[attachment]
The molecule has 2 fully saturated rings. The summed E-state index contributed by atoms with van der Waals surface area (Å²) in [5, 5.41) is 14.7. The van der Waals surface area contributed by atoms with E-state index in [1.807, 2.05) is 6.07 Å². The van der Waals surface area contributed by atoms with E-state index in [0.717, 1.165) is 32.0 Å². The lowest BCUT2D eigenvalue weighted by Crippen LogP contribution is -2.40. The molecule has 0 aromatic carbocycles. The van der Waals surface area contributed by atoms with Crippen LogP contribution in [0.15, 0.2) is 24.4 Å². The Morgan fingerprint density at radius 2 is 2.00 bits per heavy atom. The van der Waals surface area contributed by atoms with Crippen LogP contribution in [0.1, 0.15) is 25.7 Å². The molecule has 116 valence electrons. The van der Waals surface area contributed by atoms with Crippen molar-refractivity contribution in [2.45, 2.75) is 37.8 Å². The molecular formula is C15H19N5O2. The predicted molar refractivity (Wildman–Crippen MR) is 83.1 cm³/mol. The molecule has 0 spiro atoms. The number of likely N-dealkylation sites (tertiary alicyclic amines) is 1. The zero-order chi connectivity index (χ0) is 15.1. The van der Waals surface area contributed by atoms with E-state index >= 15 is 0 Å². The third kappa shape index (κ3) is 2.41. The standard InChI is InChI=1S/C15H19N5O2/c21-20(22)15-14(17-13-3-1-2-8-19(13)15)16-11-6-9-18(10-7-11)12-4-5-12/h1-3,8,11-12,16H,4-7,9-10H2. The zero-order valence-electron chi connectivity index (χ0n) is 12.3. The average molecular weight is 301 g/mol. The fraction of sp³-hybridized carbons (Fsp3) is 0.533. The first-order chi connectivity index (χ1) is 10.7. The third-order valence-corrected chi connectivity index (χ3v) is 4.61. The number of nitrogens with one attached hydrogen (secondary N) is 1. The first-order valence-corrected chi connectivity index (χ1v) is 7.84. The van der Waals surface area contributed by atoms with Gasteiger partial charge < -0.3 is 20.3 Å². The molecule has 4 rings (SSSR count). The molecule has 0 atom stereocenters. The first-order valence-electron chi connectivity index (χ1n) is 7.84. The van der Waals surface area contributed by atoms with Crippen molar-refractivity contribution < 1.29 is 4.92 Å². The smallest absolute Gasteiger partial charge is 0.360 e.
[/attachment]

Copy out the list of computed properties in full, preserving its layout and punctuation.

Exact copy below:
The molecule has 2 fully saturated rings. The summed E-state index contributed by atoms with van der Waals surface area (Å²) in [5, 5.41) is 14.7. The van der Waals surface area contributed by atoms with E-state index in [1.807, 2.05) is 6.07 Å². The van der Waals surface area contributed by atoms with E-state index in [0.717, 1.165) is 32.0 Å². The lowest BCUT2D eigenvalue weighted by Crippen LogP contribution is -2.40. The molecule has 0 aromatic carbocycles. The van der Waals surface area contributed by atoms with Crippen LogP contribution in [0.15, 0.2) is 24.4 Å². The Morgan fingerprint density at radius 2 is 2.00 bits per heavy atom. The van der Waals surface area contributed by atoms with Crippen LogP contribution in [0.1, 0.15) is 25.7 Å². The molecule has 116 valence electrons. The van der Waals surface area contributed by atoms with Crippen molar-refractivity contribution in [2.45, 2.75) is 37.8 Å². The molecular formula is C15H19N5O2. The predicted molar refractivity (Wildman–Crippen MR) is 83.1 cm³/mol. The molecule has 0 spiro atoms. The number of likely N-dealkylation sites (tertiary alicyclic amines) is 1. The zero-order chi connectivity index (χ0) is 15.1. The van der Waals surface area contributed by atoms with E-state index >= 15 is 0 Å². The third kappa shape index (κ3) is 2.41. The standard InChI is InChI=1S/C15H19N5O2/c21-20(22)15-14(17-13-3-1-2-8-19(13)15)16-11-6-9-18(10-7-11)12-4-5-12/h1-3,8,11-12,16H,4-7,9-10H2. The zero-order valence-electron chi connectivity index (χ0n) is 12.3. The average molecular weight is 301 g/mol. The fraction of sp³-hybridized carbons (Fsp3) is 0.533. The first-order chi connectivity index (χ1) is 10.7. The third-order valence-corrected chi connectivity index (χ3v) is 4.61. The number of nitrogens with one attached hydrogen (secondary N) is 1. The first-order valence-corrected chi connectivity index (χ1v) is 7.84. The van der Waals surface area contributed by atoms with Gasteiger partial charge < -0.3 is 20.3 Å². The molecule has 4 rings (SSSR count). The molecule has 0 atom stereocenters. The first-order valence-electron chi connectivity index (χ1n) is 7.84. The van der Waals surface area contributed by atoms with Crippen molar-refractivity contribution < 1.29 is 4.92 Å². The smallest absolute Gasteiger partial charge is 0.360 e.